"I was an average student. No one said, 'He's going to achieve the American Dream.'"
Mickey Drexler was recalling his prospects as a teenager and his time at The Bronx High School of Science, one of the country's best public high schools. It has produced numerous winners of both the Nobel and Pulitzer prizes.
Drexler, 72, is the chief executive of J. Crew.
As a teenager in the 1950s, he was accustomed to the freedom of city street life and didn't fully appreciate the opportunity his public school education afforded him until much later.
Drexler didn't like the rigid structure and authority figures at school. Plus, being around kids who performed better than he did rattled a young Drexler's confidence.
"If you're sitting next to Philip, every test he gets an A. It's demoralizing," said Drexler.
But today, Drexler credits his high school education with helping him achieve the American Dream.
"Bronx Science changed my life," said Drexler, who grew up in the South Bronx. "I started meeting kids who lived in Manhattan or in Riverdale or in Queens, and I started to see, 'Wow, there's really a whole different kind of a world outside of my own little neighborhood.'"
The school was a gateway to college. No one from his mother's side of the family had ever attended.
From there, Drexler went on to build a life that his parents, who struggled to carve out a meager existence for themselves, could never have imagined. In the process, he transformed the U.S. retail industry.
Drexler is one of five influential leaders profiled in CNNMoney's The American Dream: New York. Their careers, talents and individual narratives are all different, but what unites them are a common origin and a passion for preserving the ability of future generations to rise like they did.
In addition to Drexler, the project features Starbucks CEO Howard Schultz, former Xerox CEO Ursula Burns, hip-hop legend Russell Simmons and former Federal Research Chairman Alan Greenspan. Each overcame adversity to achieve success beyond their highest hopes.
Today, the American Dream is in question. Many Americans believe it is too elusive to ever achieve, and President Donald Trump effectively campaigned on the idea that it was dead and only he could revive it. It remains to be seen how big of a difference Washington politics and policies can make. For now, the lives of these five business leaders show the American Dream's enduring power.
Drexler, who was interviewed before last year's election, didn't express strong opinions about politics. But he did comment on the campaign rhetoric.
"The divisiveness is extraordinary between people and the parties. It's bringing out so much negativity," said Drexler. "We're immersed in it. I don't think that makes for a happy, optimistic world."
Drexler grew up an only child in a Jewish section of the Bronx, and his mother died when he was 16.
"All of a sudden, you don't have a mother," Drexler said.
His childhood apartment on Allerton Avenue was so small that Drexler slept on a makeshift bed squeezed into the hallway entrance. He watched his father toil for years in the Garment District.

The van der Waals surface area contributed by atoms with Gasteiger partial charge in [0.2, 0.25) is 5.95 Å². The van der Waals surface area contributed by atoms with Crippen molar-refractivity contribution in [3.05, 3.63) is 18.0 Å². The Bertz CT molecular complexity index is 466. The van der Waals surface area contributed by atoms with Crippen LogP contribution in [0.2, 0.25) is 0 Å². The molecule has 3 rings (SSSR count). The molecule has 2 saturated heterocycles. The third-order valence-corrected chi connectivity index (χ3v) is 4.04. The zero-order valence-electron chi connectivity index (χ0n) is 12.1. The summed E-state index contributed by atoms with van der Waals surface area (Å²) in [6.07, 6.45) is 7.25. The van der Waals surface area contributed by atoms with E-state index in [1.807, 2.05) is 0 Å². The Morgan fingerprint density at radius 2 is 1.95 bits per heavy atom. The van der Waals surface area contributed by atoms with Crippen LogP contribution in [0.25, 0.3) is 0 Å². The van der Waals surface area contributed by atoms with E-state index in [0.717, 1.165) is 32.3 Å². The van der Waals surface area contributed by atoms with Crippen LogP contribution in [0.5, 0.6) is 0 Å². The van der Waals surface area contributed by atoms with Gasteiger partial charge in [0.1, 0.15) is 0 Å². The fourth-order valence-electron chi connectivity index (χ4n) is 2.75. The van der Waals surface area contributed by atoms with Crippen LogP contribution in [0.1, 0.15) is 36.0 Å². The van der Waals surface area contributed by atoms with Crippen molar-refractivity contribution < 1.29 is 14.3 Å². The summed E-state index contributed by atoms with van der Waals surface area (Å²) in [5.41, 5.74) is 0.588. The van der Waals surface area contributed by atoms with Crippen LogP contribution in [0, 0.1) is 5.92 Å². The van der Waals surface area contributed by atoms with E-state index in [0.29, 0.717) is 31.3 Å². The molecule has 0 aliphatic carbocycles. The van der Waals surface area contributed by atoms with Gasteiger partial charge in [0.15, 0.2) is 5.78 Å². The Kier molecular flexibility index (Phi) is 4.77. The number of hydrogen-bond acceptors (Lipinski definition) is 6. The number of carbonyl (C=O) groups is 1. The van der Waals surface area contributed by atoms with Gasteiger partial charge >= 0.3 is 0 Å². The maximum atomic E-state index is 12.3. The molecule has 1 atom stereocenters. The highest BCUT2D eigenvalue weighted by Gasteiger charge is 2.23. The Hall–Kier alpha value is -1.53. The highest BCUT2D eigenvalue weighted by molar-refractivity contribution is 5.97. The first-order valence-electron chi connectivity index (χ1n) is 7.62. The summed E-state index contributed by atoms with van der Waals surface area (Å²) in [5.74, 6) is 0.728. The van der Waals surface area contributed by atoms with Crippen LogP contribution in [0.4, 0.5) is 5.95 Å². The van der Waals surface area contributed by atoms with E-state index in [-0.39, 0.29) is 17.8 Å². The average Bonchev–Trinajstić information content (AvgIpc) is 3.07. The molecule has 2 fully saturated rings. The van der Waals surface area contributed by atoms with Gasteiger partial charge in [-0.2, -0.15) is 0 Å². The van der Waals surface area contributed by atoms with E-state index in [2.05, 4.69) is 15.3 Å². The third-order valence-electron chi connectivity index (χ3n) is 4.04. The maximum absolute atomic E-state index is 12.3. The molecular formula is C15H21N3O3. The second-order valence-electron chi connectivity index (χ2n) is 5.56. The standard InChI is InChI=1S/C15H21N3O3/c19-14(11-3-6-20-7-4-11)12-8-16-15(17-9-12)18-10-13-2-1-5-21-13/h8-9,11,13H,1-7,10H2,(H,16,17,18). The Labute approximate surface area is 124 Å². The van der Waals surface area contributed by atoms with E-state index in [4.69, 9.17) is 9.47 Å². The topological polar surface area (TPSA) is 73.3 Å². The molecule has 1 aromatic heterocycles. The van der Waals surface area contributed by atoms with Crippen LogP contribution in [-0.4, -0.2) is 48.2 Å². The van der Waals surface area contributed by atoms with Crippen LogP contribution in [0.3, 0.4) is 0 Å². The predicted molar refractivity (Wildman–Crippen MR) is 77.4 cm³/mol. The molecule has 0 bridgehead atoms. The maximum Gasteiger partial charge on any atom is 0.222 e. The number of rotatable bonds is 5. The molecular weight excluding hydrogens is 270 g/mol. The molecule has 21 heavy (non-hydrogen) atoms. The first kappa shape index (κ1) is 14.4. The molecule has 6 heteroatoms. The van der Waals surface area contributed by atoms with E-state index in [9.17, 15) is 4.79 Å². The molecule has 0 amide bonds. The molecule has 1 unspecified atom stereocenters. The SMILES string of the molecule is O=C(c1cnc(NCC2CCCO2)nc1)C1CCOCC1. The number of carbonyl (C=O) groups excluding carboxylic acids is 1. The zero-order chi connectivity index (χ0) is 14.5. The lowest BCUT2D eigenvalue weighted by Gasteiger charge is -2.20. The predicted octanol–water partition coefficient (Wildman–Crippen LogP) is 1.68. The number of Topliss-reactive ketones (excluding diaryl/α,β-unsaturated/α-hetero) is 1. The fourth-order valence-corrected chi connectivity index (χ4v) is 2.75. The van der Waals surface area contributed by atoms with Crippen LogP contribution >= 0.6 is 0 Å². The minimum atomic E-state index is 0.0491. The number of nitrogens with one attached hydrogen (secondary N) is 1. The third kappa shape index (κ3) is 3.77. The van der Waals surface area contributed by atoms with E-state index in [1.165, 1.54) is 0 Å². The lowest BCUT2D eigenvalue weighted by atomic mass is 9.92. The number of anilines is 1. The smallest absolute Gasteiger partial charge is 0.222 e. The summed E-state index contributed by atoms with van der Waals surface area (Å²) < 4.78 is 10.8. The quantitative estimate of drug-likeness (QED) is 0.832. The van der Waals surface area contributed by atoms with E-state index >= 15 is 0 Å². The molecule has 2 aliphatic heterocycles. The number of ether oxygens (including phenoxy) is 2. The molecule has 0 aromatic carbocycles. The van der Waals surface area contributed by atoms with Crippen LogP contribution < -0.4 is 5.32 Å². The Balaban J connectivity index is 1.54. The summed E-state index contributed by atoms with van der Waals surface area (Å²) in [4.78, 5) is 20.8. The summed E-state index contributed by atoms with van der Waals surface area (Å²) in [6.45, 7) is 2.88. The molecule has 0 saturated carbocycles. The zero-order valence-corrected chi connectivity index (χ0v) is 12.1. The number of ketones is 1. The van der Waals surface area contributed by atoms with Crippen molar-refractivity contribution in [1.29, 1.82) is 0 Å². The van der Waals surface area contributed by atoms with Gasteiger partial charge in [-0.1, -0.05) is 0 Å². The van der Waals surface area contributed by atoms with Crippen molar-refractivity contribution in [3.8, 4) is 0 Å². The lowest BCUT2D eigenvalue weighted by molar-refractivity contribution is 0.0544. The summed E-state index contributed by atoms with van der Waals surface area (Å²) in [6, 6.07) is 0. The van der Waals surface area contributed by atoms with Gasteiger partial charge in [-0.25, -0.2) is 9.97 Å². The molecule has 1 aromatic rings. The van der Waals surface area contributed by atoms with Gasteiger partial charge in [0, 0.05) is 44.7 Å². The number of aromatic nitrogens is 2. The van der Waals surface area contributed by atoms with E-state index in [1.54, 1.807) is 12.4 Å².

At an early age, Drexler played stickball in the street with his friends, where he quickly learned to be self sufficient.
He didn't expect much of himself. As a teenager, his only aspiration was to find a good job and prove to his father he could earn a decent living on his own. But Drexler's ambition intensified after college, when he started working in retail at Bloomingdale's at age 23.
"I wanted to prove the world wrong," said Drexler. "I was in no means going to be satisfied, I think in hindsight, not to be very successful."
Drexler's drive is palpable at J. Crew's headquarters in New York's Greenwich Village. His role these days resembles that of a school principal, which is ironic for a man who detested the hierarchy of his early education.
J.Crew's employees hear Drexler's daily musings over a loudspeaker, in real time. Sometimes he will dial the company's public address system from the floor of one of the stores, where he scrutinizes the merchandizing and layout.
For Drexler, interacting with customers is mission critical. He responds to every email personally, sometimes within an hour. Drexler attributes his work ethic to "shpilkes," which is a Yiddish word for "ants in your pants."
Drexler's most explosive success came at Gap, where he started as president in 1983 and was promoted to CEO in 1995. He turned the retailer into a powerhouse brand that changed the way America dressed.
Drexler's reign at Gap ended in 2002, when he was fired by the company's founder after 12 consecutive quarters of same store sales declines. The dismissal was tough on Drexler.
"I spent 18 years there building a company. I was hurt [by] the way it happened," said Drexler. But like the other leaders profiled in The American Dream: New York series, Drexler refused to let the setback define him.
"You just keep moving forward," Drexler said. "You cannot stop. I don't know what others might say about it, but I find [that failure] is a reasonably common condition among people, it's how people build companies."
That philosophy continues to guide him today as he leads J.Crew through a turbulent time in retail. Despite all his previous accomplishments, Drexler feels the weight of his role.
"You want to prove yourself more. You have responsibility for an organization. I feel today as close to it as I've ever felt. Am I 100% there?" asks Drexler. "That's part of being successful...getting up every day with something to learn, something to do and having responsibility."